When in Bordeaux…

I am happy to announce that a month-long back to back flying has come to an end for this damsel! Couldn’t be happier to pack my summer clothes up and get ready to shake hands with winter ( spot the sarcasm!). You know how we are constantly evolving? Well I too have an announcement to make. I have given up on Tea. No more tea for me. Yes, that’s right not even Barrys tea. I have now embraced the true hippy culture of going all natural. No. I will still wax my armpits and shave my legs, how could you even think that? It is all about ginger and lemon now. Ginger and lemon in the morning/ afternoon/ evening/ on a flight/ off a flight/ with friends/ without friends/ at home/ outside home/ in a park/ walking down the street… you get the message. It’s all about ginger and lemon in my gut and my gut is happy.

Right, now getting back to what that heading up there is all about – when in Bordeaux… when in Bordeaux : go on a wine tour. That’s simple for those who still drink wine along with drinking coffee/ tea/ etc but when you are a ginger lemon drinking individual what do you do when you have 3 days to kill in Bordeaux and have already done everything the vicinity has to offer? You venture out.  This is the itinerary that was followed and the cost of the whole trip

Itinerary : Bordeaux- Sarlat la Caneda- Domme- Rocamadour- Gouffre de Padirac- Grotte de Pech Merle.
Cost of the car rental for 2 full days: 28$ ( That’s right 28 Canadian Dollars)
Cost of the full insurance on the car for the 2 days : ( €48)
Cost of gas : ( €53)
Cost of the toll along the way ( €32)
Cost of my hotel room ( €48 with b’fast included) my colleague/co-driver/ friend paid €58.

Now you divide everything by 2- per person charges were cheaper than a good bottle of wine!
So early morning we left the hotel from downtown Bordeaux and made our way over to this beautiful medieval town of Sarlat la Caneda in Dordogne. It’s at a distance of 210 kms if you take the highway and takes around 2h22 minutes to reach here.. however you can take the back roads and explore along the way and reach here in under 4 hours pit stopping along the way and taking pictures of the beautiful scenery. We got lucky with the downtown free parking as the Sunday market was in full swing and the tourist season was closing in towards its end leaving the place with the locals going around with their business as usual. Had a delicious lunch at a local restaurant and explored the area around. It’s a small enough town and 3 hours are more than enough to touch every nook and cranny of this beautiful jewel.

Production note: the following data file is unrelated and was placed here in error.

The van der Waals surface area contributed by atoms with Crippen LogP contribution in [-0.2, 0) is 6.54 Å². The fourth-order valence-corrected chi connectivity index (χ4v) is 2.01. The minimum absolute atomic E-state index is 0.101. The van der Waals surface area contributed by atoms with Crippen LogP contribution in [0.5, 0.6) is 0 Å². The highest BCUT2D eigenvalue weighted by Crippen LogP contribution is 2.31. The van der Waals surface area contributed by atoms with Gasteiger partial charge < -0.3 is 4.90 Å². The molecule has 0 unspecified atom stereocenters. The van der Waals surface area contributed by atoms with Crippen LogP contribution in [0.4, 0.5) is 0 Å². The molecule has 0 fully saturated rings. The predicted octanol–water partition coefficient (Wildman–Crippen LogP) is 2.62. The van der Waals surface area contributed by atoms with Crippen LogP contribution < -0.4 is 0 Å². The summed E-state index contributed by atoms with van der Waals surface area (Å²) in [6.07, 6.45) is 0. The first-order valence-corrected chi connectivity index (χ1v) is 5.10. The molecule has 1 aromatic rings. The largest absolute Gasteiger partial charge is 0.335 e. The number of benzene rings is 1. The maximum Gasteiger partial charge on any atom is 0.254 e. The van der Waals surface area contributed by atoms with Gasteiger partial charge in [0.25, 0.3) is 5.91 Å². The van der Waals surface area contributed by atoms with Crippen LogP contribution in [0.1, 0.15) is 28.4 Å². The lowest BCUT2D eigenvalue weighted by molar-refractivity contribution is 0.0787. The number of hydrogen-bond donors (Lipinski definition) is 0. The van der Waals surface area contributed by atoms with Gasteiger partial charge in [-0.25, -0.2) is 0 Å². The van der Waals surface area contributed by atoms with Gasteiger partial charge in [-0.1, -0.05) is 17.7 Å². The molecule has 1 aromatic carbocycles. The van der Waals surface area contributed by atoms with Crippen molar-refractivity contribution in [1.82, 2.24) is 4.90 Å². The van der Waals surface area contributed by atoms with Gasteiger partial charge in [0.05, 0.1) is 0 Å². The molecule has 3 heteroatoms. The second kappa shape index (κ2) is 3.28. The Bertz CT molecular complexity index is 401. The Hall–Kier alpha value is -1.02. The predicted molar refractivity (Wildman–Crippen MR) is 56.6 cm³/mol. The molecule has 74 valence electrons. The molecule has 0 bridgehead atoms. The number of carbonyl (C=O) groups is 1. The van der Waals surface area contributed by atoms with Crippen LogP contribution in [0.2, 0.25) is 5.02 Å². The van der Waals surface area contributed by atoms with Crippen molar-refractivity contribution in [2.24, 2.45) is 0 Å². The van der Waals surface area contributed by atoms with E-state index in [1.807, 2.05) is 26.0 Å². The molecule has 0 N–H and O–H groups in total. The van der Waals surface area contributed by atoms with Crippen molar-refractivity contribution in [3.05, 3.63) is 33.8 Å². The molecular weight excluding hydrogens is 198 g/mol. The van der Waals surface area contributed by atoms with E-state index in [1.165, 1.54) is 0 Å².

Next stop was the lovely town of Domme. Not at all far from Sarlat and at a distance of less than 15kms ( 20 minutes ride). The city is at an elevation of some 250 meter and hence the view of the Dordogne is spectacular form up here. Again, small enough village and can be enjoyed in less than 2 hours time.

Domme to Rocamadour – 47 kms away (1.5hrs drive) set in the Lot region of France in the Midi-Pyrénées where I’ll buy my future retirement abode. This also happens to be a very popular pilgrimage site and is a part of the Santiago de Compostela route. A fantastic UNESCO site to visit and explore during the day and night. I spent the night over in the heart of the town at a modest and comfortable hotel called Lion d’Or. Detailed information could be browsed online 🙂


The following day early in the morning we set off for the Padirac and Pech Merle caves. Some of the most exquisite caves that are a must visit. the Padirac cave is located at an impressive dept of 338 ft and has a river running through it and the boat tour is included in the modest entry fee of €10. No words or pictures can ever do justice to this natural phenomena, a place that everyone should try to visit once in their life time.

I was unable to take any pictures inside the Pech Merle cave. They were strictly forbidden and all I came back with were memories and a desire to revisit the place once again. The pre historic drawings found inside the cave are well-preserved and are dated as far back as 16-25,000 BC. There are foot prints of kids, hand prints, horses and finger drawings on the ceiling of the cave that are well-preserved to this day. The mind boggles at the thought that someone walked these caves and called it their home centuries before we got here. These murals tell a story and the life of those who inhabited it. The entry fee to this place was €11.00 and the number of people who enter the premises are a controlled number of 25 so as to preserve the integrity of such precious pre-historic art form.

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